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ACLU urges court to hold federal agents in Portland in contempt

ACLU urges court to hold federal agents in Portland in contempt
© Mason Trinca/Getty Images

The American Civil Liberties Union (ACLU) Foundation of Oregon called on a federal court on Tuesday to hold federal agents in contempt for alleged attacks on journalists and legal observers at protests in Portland, Ore.

The ACLU of Oregon asserts that several federal law enforcement officers violated the restraining order issued last week banning officers from threatening to arrest, arresting, dispersing or using force against journalists and legal observers present at the demonstrations. 

In a Tuesday motion, the ACLU of Oregon alleges the federal officers from the Department of Homeland Security (DHS) and U.S. Marshals Service violated the restraining order “within hours” and “have continued to do so every night since.”

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The motion requests the court order all of the agents who allegedly violated the restraining order to “be identified, personally appear, and be prohibited from participating in any armed operations within the District of Oregon.”

The group is also calling for federal agents’ commanders, including acting Homeland Security Secretary Chad WolfChad WolfSunday shows preview: 2024 hopefuls gather at CPAC; House passes coronavirus relief; vaccine effort continues Liberal watchdog group files ethics complaint over Boebert's reimbursements Left-leaning group to track which companies hire former top Trump aides MORE and acting Deputy Homeland Security Secretary Ken Cuccinelli, to “personally appear before the court” to “show cause as to why they should not be sanctioned for contempt,” according to the release.

“These violations are not inadvertent,” the motion states. “They are intentional acts by a lawless president, who has sent his paramilitary forces to shoot up the streets of Portland, choke downtown in a haze of toxic chemical fumes, and generate reelection soundbites—in blatant disdain of public safety, the rule of law, and the most fundamental principles of our Constitution.”

The motion states that videos, photos and accounts show federal authorities sprayed and shot projectiles at “clearly marked” legal observers and press. The ACLU of Oregon filed declarations from five journalists and legal observers who detailed the alleged assaults on them by federal officers.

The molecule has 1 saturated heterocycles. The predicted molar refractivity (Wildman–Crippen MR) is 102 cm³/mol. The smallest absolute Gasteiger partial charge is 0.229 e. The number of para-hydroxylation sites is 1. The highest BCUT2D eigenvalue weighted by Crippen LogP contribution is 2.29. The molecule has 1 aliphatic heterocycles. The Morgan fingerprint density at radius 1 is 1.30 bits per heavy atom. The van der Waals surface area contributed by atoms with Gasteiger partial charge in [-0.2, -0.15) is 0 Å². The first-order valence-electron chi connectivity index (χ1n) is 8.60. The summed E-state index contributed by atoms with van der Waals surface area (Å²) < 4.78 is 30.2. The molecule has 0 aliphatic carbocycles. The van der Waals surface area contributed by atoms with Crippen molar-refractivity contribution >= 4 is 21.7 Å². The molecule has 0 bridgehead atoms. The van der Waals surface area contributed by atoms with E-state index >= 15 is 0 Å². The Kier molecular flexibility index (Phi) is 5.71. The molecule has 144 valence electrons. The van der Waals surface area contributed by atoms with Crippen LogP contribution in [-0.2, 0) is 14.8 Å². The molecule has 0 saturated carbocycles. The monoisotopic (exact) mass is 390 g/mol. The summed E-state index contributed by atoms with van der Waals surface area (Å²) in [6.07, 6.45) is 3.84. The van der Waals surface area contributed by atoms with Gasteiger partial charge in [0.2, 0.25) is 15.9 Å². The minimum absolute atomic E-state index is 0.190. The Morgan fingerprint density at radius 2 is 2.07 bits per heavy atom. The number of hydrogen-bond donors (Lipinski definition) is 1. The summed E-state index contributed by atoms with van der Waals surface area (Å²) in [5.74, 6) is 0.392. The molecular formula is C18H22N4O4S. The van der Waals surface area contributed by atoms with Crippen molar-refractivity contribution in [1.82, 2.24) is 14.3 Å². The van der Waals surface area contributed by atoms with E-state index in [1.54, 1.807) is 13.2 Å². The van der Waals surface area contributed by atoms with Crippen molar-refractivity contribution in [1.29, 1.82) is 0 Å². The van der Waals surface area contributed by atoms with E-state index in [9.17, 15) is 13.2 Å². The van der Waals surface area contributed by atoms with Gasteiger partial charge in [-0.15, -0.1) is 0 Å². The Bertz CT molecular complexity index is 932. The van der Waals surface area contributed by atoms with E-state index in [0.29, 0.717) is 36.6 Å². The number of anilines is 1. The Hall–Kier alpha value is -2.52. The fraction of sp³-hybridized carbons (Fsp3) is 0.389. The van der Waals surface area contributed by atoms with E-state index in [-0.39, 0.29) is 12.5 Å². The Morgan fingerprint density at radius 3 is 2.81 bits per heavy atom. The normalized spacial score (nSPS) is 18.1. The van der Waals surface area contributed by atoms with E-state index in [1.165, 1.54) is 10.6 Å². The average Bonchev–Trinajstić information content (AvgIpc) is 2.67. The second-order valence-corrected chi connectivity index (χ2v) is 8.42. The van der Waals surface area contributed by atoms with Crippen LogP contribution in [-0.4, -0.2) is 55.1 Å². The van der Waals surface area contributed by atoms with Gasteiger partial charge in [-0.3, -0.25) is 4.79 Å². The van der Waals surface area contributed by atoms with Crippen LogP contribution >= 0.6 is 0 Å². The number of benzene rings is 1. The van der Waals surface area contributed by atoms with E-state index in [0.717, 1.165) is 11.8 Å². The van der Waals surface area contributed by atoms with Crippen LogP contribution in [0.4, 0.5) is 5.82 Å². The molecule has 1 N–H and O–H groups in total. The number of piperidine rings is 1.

“As a result of the federal agents’ defiance of the Court’s order, the free press remains unsafe while trying to document and observe the cataclysmic violence that federal authorities are inflicting on Portland,” the motion says. “The federal agents—and their commanders … are not above the law.”

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The ACLU of Oregon filed the lawsuit requesting the restraining order on arresting or attacking journalists and legal observers, which was approved by U.S. District Judge Michael Simon last week. 

Protests have continued in Portland, calling for racial justice since George Floyd’s death in Minneapolis police custody in May. The demonstrations have at times turned violent, prompting administration officials and President TrumpDonald TrumpNoem touts South Dakota coronavirus response, knocks lockdowns in CPAC speech On The Trail: Cuomo and Newsom — a story of two embattled governors McCarthy: 'I would bet my house' GOP takes back lower chamber in 2022 MORE to condemn them. 

The president ordered federal authorities to be deployed to the city to quell ongoing protests earlier this month. Last week, he indicated he would send additional federal officers to “Democratic” cities, including Chicago and Albuquerque, to crack down on the protests and violent crime.

The ACLU has also filed a lawsuit challenging law enforcement’s treatment of protesters in Washington, D.C.'s Lafayette Square on June 1, when they were forcibly removed ahead of the city’s curfew. The group also filed a separate lawsuit on behalf of volunteer medics who allege that local and federal law enforcement attacked them at Portland protests.

The Hill has reached out to DHS for comment. The U.S. Marshals Service declined to comment, citing ongoing litigation.